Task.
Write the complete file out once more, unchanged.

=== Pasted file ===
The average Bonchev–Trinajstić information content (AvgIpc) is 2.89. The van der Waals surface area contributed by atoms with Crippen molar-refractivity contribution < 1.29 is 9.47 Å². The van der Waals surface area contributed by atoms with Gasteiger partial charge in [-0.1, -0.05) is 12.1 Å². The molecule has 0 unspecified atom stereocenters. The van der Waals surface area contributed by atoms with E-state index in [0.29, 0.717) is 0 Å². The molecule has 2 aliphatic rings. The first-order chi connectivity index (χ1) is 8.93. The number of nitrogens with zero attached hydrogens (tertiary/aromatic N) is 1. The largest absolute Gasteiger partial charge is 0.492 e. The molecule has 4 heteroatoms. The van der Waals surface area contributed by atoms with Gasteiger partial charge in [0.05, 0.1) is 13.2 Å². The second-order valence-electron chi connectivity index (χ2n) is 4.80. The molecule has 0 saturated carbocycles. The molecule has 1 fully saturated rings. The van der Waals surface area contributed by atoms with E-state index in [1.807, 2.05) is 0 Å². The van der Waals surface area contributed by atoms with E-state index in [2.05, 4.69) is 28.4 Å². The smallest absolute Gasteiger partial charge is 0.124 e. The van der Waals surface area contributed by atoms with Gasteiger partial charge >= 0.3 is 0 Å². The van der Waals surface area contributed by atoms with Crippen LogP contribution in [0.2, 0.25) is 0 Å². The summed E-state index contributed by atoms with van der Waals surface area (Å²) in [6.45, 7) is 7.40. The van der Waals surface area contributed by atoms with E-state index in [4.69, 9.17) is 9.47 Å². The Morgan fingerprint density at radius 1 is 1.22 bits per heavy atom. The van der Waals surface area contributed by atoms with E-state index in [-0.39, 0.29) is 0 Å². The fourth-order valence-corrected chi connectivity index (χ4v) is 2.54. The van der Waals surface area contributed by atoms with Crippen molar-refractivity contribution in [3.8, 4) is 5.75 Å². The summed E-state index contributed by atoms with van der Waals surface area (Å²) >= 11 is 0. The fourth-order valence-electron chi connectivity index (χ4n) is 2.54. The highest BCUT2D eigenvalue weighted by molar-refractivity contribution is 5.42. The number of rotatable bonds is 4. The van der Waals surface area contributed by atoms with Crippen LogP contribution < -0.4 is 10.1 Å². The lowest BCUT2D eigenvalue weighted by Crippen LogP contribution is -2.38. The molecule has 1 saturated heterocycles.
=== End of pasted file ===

The average Bonchev–Trinajstić information content (AvgIpc) is 2.89. The van der Waals surface area contributed by atoms with Crippen molar-refractivity contribution < 1.29 is 9.47 Å². The van der Waals surface area contributed by atoms with Gasteiger partial charge in [-0.1, -0.05) is 12.1 Å². The molecule has 0 unspecified atom stereocenters. The van der Waals surface area contributed by atoms with E-state index in [0.29, 0.717) is 0 Å². The molecule has 2 aliphatic rings. The first-order chi connectivity index (χ1) is 8.93. The number of nitrogens with zero attached hydrogens (tertiary/aromatic N) is 1. The largest absolute Gasteiger partial charge is 0.492 e. The molecule has 4 heteroatoms. The van der Waals surface area contributed by atoms with Gasteiger partial charge in [0.05, 0.1) is 13.2 Å². The second-order valence-electron chi connectivity index (χ2n) is 4.80. The molecule has 0 saturated carbocycles. The molecule has 1 fully saturated rings. The van der Waals surface area contributed by atoms with E-state index in [1.807, 2.05) is 0 Å². The van der Waals surface area contributed by atoms with E-state index in [2.05, 4.69) is 28.4 Å². The smallest absolute Gasteiger partial charge is 0.124 e. The van der Waals surface area contributed by atoms with Gasteiger partial charge >= 0.3 is 0 Å². The van der Waals surface area contributed by atoms with Crippen LogP contribution in [0.2, 0.25) is 0 Å². The summed E-state index contributed by atoms with van der Waals surface area (Å²) in [6.45, 7) is 7.40. The van der Waals surface area contributed by atoms with E-state index in [4.69, 9.17) is 9.47 Å². The Morgan fingerprint density at radius 1 is 1.22 bits per heavy atom. The van der Waals surface area contributed by atoms with E-state index in [-0.39, 0.29) is 0 Å². The fourth-order valence-corrected chi connectivity index (χ4v) is 2.54. The van der Waals surface area contributed by atoms with Crippen molar-refractivity contribution in [3.8, 4) is 5.75 Å². The summed E-state index contributed by atoms with van der Waals surface area (Å²) >= 11 is 0. The fourth-order valence-electron chi connectivity index (χ4n) is 2.54. The highest BCUT2D eigenvalue weighted by molar-refractivity contribution is 5.42. The number of rotatable bonds is 4. The van der Waals surface area contributed by atoms with Crippen LogP contribution < -0.4 is 10.1 Å². The lowest BCUT2D eigenvalue weighted by Crippen LogP contribution is -2.38. The molecule has 1 saturated heterocycles.